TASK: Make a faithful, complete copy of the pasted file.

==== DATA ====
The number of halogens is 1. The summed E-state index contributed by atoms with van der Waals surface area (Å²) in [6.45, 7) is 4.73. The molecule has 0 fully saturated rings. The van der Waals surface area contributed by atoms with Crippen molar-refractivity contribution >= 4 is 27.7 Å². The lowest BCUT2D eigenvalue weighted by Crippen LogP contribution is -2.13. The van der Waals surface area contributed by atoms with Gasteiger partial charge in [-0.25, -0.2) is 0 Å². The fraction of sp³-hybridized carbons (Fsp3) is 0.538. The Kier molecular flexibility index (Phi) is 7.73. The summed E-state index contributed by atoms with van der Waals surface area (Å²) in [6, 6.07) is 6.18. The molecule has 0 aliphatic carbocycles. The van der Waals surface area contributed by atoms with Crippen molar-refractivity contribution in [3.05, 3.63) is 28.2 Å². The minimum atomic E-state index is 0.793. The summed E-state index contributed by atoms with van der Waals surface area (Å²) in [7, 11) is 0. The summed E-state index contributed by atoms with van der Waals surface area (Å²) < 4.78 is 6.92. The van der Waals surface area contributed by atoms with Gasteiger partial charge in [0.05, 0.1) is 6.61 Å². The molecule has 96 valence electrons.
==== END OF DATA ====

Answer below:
The number of halogens is 1. The summed E-state index contributed by atoms with van der Waals surface area (Å²) in [6.45, 7) is 4.73. The molecule has 0 fully saturated rings. The van der Waals surface area contributed by atoms with Crippen molar-refractivity contribution >= 4 is 27.7 Å². The lowest BCUT2D eigenvalue weighted by Crippen LogP contribution is -2.13. The van der Waals surface area contributed by atoms with Gasteiger partial charge in [-0.25, -0.2) is 0 Å². The fraction of sp³-hybridized carbons (Fsp3) is 0.538. The Kier molecular flexibility index (Phi) is 7.73. The summed E-state index contributed by atoms with van der Waals surface area (Å²) in [6, 6.07) is 6.18. The molecule has 0 aliphatic carbocycles. The van der Waals surface area contributed by atoms with Crippen molar-refractivity contribution in [3.05, 3.63) is 28.2 Å². The minimum atomic E-state index is 0.793. The summed E-state index contributed by atoms with van der Waals surface area (Å²) in [7, 11) is 0. The summed E-state index contributed by atoms with van der Waals surface area (Å²) < 4.78 is 6.92. The van der Waals surface area contributed by atoms with Gasteiger partial charge in [0.05, 0.1) is 6.61 Å². The molecule has 96 valence electrons.